Studies have shown that alcohol may also inhibit hormones related to appetite suppression (leptin) and food intake (GLP-1). So now alcohol is playing another trick on you, fooling you into thinking you’re not really full when you are. The result? You order a pizza or scarf down a big bag of potato chips or raid the freezer for ice cream (or all of the above!) and then find yourself deeply regretting it all the next morning.

But why those foods? First, moderate to heavy drinking can impact your judgment and reduce your willpower. That means lowered inhibitions. It can be hard enough to say no to food you crave when sober. Reduce your willpower and it can feel nearly impossible to not eat foods you normally restrict. Alcohol also can lower your blood sugar. When that happens, you crave carbs and sugar. What’s more, alcohol encourages your brain to release a neurochemical called galanin, which makes you crave fatty and greasy foods. Basically, alcohol is a master of mind games and it almost always wins. 

Of course, problems related to alcohol and weight gain don’t just occur after binges. Sometimes issues surface slowly, with time. For example, if you’ve been feeling more worried than usual in recent weeks and you’ve been stress drinking, that can lead to stress eating. That glass of wine, (or two, or three) you’ve been winding down with every night adds up, particularly if you’re paring it with a bowl of nuts or some crackers and cheese.

If you are trying to find a way to combine alcohol and weight loss in your life, you might also consider how often you end up with hangovers. Even mild hangovers can be just enough of a deterrent to skip your morning workout. Tracking your alcohol intake can show you if a pattern exists that you want to break. Start tracking and planning your drinks with Sunnyside.

Can you drink alcohol and lose weight? Knowing the number of calories in your drink is key.

It’s possible to enjoy alcohol and weight loss simultaneously. But knowledge is power. The first step to success is knowing exactly how many calories are in that glass or bottle that’s in your hand. And the answers may surprise you. Here are some of the drinks that might affect your relationship between alcohol and weight:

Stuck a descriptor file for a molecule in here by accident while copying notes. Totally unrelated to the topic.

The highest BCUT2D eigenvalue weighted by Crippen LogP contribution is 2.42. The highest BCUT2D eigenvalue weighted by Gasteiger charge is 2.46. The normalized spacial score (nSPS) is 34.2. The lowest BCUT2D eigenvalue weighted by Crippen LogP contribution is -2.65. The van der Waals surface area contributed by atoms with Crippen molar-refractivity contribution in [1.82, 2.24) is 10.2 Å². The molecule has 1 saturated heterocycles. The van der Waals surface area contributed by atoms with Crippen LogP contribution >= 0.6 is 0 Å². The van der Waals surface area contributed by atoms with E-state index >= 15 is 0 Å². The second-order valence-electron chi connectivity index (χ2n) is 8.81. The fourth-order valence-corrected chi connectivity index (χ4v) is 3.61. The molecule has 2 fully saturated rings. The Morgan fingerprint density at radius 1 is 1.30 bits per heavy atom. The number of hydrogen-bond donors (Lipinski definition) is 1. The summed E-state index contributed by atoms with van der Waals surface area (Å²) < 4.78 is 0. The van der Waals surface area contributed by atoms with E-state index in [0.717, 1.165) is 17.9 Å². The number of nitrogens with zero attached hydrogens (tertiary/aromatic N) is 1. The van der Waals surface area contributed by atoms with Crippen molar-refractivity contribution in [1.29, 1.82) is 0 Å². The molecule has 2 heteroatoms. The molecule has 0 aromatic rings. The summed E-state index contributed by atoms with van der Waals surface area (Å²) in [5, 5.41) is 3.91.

Beer. Not all beers are the same. While a light beer might have an ABV of 4.2% and 95 calories, a triple IPA could have an ABV of 9.5% and come in at 350 calories or more per serving. 

Wine. Did you know a “standard” glass of red wine is just 5 oz (125 calories). But rarely is a poured glass of wine only 5 oz. Chances are the amount of vino you’re drinking is more than the number of ounces that are considered “standard” for a drink.

Common cocktail culprits. Some popular mixed drinks are absolute calorie bombs. A pina colada or White Russian, for example, can easily contain 500-600 calories (and a ridiculous amount of sugar).

If you’re concerned about alcohol and weight gain, consider low-cal options such as light beer, hard seltzers or mixing liquor with no-calorie flavored sparkling water or diet tonic water. Or (mindfully) drink it straight – neat or on ice. There are also many tasty mocktails you can try that are free of both alcohol and excess empty calories.

If you’re wondering if there are other ways you can drink alcohol and lose weight you might try cutting back on the overall number of alcoholic beverages you drink. Drink tracking apps like Sunnyside can help.